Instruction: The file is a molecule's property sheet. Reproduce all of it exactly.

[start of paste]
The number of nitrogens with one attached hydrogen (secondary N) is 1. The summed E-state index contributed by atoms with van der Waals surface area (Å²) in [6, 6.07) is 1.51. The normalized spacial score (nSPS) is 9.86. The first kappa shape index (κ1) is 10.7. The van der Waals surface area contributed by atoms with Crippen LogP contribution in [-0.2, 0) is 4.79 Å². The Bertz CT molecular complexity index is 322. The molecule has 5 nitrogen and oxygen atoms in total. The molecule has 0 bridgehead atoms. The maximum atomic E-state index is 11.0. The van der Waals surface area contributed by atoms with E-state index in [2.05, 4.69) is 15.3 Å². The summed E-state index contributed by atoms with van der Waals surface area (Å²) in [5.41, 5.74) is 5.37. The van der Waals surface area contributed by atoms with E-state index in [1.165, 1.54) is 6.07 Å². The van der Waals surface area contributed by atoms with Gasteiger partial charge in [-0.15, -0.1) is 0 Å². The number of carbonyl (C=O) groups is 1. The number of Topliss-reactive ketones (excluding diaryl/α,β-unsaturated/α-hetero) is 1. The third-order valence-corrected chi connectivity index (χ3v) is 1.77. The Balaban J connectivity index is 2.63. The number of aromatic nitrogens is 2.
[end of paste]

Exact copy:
The number of nitrogens with one attached hydrogen (secondary N) is 1. The summed E-state index contributed by atoms with van der Waals surface area (Å²) in [6, 6.07) is 1.51. The normalized spacial score (nSPS) is 9.86. The first kappa shape index (κ1) is 10.7. The van der Waals surface area contributed by atoms with Crippen LogP contribution in [-0.2, 0) is 4.79 Å². The Bertz CT molecular complexity index is 322. The molecule has 5 nitrogen and oxygen atoms in total. The molecule has 0 bridgehead atoms. The maximum atomic E-state index is 11.0. The van der Waals surface area contributed by atoms with E-state index in [2.05, 4.69) is 15.3 Å². The summed E-state index contributed by atoms with van der Waals surface area (Å²) in [5.41, 5.74) is 5.37. The van der Waals surface area contributed by atoms with E-state index in [1.165, 1.54) is 6.07 Å². The van der Waals surface area contributed by atoms with Gasteiger partial charge in [-0.15, -0.1) is 0 Å². The number of carbonyl (C=O) groups is 1. The number of Topliss-reactive ketones (excluding diaryl/α,β-unsaturated/α-hetero) is 1. The third-order valence-corrected chi connectivity index (χ3v) is 1.77. The Balaban J connectivity index is 2.63. The number of aromatic nitrogens is 2.